Ryan Vogelsong’s Emotional Speech Likely His Last Big Moment as a Giant


Despite being eliminated from postseason contention during the final week of the year, the San Francisco Giants still had their share of emotional moments. On Thursday, Tim Hudson took the ball for the final time in his big league career before he hangs up his cleats. Also on Thursday, Jeremy Affeldt announced that he would join Hudson in the leisurely life of retirement. On Saturday, Hudson was honored with a pregame ceremony, including video tributes from Bobby Cox, Billy Beane, and Barry Zito, among many others. On Sunday, Affeldt received a ceremony of his own, where his heartfelt speech left nary a dry eye in the stands, before he made his last appearance, retiring both batters he faced.

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Another moment that pulled at our heart strings was Ryan Vogelsong‘s speech after Sunday’s season-concluding game. The 38-year-old Vogelsong is not retiring, but he recognizes that his days by the Bay are most likely numbered. After Thursday’s game, in which Vogelsong threw four masterful innings in relief with six strikeouts, he mentioned the “writing [is] on the wall” regarding his tenure in San Francisco. He was used sparingly in the season’s final month, as he made just one start and three relief appearances.

Vogelsong has gone through a long journey just to make it to this point in his career. He was drafted by the Giants in 1998 as their fifth-round pick. He appeared in 17 games between the 2000 and 2001 seasons before the Giants moved him to the Pittsburgh Pirates, along with Armando Rios, to acquire Jason Schmidt and John Vander Wal at the 2001 trade deadline.

He spent the next five and a half seasons with Pittsburgh, splitting time between the major and minor leagues, and never finding any true measure of success. In 2007, Vogelsong made his way to Japan, where he would play for three years before returning to the United States and spending the 2010 season in the Los Angeles Angels’ and Philadelphia Phillies’ organizations. In 2011, he returned to his first home in San Francisco.

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2011 marked a transformation, as the 33-year-old journeyman pitcher turned into an All-Star. In a disappointing season that saw the defending champion Giants miss the postseason, Vogelsong’s feel good story mades things a little better. That started a run of four years as a mostly solid pitcher in the backend of the rotation, including seven postseason starts. The Giants never lost when Vogelsong started in the postseason.

2015 was a more difficult year for the grizzled veteran. He signed a one-year deal to stay with the Giants, despite being a virtual lock to move on to the Houston Astros in the offseason, but could never find a niche in the Giants’ pitching staff. He was mostly good as a starter, but was bounced back and forth between the rotation and the bullpen. Now, with another contract ready to expire, and a team that’s looking to drastically upgrade their pitching staff this winter, the writing truly is on the wall for Vogelsong.

Despite the possibility of bad feelings or negativity on Vogelsong’s part, he showed none of it on Sunday when he gave an emotional speech on Sunday following the close of the season. Vogelsong took the microphone and addressed the crowd with his teammates lined behind him. He gave a roughly two-minute speech before handing the mic to Bruce Bochy and players threw balls into the stands.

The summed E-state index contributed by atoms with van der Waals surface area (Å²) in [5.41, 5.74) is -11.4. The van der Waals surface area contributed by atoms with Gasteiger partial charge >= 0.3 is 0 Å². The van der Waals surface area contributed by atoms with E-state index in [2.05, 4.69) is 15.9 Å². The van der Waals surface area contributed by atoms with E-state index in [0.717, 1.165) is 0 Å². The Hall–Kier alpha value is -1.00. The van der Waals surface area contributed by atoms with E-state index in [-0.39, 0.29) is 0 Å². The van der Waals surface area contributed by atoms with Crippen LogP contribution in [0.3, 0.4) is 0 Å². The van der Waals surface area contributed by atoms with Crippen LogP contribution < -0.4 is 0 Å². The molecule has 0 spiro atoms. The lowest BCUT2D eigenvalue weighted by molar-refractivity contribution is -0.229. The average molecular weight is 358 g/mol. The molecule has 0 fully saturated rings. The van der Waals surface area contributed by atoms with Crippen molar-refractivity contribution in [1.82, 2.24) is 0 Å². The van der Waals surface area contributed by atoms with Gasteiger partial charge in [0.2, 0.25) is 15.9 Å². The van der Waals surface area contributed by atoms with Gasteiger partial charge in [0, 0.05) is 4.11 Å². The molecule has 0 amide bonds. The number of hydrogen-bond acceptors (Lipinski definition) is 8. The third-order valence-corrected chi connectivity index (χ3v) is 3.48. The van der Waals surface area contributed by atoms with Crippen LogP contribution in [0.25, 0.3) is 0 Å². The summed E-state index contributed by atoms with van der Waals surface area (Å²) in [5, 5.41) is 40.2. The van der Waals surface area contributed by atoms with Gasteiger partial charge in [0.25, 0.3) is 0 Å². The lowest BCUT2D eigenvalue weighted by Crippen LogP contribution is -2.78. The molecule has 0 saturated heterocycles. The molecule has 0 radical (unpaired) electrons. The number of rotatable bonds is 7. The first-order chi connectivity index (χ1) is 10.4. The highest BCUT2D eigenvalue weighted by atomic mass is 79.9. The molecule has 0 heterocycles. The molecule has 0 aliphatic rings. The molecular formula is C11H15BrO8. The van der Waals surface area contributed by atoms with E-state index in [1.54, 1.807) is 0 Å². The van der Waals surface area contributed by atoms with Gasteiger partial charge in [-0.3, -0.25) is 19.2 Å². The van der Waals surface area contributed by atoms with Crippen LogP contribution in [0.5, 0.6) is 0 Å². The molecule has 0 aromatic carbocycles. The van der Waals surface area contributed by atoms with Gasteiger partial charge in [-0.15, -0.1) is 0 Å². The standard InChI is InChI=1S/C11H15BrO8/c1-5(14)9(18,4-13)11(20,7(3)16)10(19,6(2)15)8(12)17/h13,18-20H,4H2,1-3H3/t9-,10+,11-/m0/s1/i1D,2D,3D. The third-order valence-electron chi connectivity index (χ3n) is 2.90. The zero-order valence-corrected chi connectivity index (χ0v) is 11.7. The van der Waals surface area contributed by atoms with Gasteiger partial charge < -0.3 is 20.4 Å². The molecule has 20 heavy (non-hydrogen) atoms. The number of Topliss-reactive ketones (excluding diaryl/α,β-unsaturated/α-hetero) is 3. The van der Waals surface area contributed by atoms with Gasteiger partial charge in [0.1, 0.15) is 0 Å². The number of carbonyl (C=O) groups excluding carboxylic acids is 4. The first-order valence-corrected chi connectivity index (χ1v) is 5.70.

Below is the entire transcript of Vogelsong’s speech, because quite honestly, snippets just won’t do it justice.

"“A couple days ago they asked me if I would say something today, and I thought about it, and I don’t even know what words can describe how great you guys are, the fans. I thought about what Hunter [Pence] said last year, and I saw it up there on the board a couple minutes ago, and saying you’re the best fans in the world doesn’t do you justice. You’re more than that. You’re part of us, you’re a part of this city, you’re a part of the heartbeat. We can’t thank you enough for everything that you guys do for us.I got drafted by the Giants in 1998, and not long after that I went to my first Giants’ game in Candlestick, and I walked by a souvenir stand and saw a t-shirt. It said ‘all men are created equal, but some of us are lucky enough to become Giants’. And when I was younger, I didn’t really understand what that meant. But after the last five years I understand what that means. It means it’s special, and it’s special because our front office picks certain guys to put on this uniform that says Giants, and there’s something so honorable about wearing this jersey I can’t even describe to you. And it’s special because of this city, and it’s special because of you, because you’re loyal, because of your energy, because you’re passionate, because you support us. Thank you so much, thank you so much.I don’t know where I’m going to be at next year, or what the front of my jersey is going to say, but I do know one thing. I will always, always be a Giant. So before we throw these balls out, let’s give it up for Jeremy Affeldt and Tim Hudson. Thank you guys. Thank you. Thank you.”"

The normally stoic Vogelsong, whose game face is the stuff of legend, showed a different side to himself as he addressed the crowd that has been behind him for five seasons. Vogelsong may not wear the Giants’ uniform again, but he was right about one thing: he will always, ALWAYS, be a Giant, and if this was his last moment in orange and black, he went out on an extremely high note.

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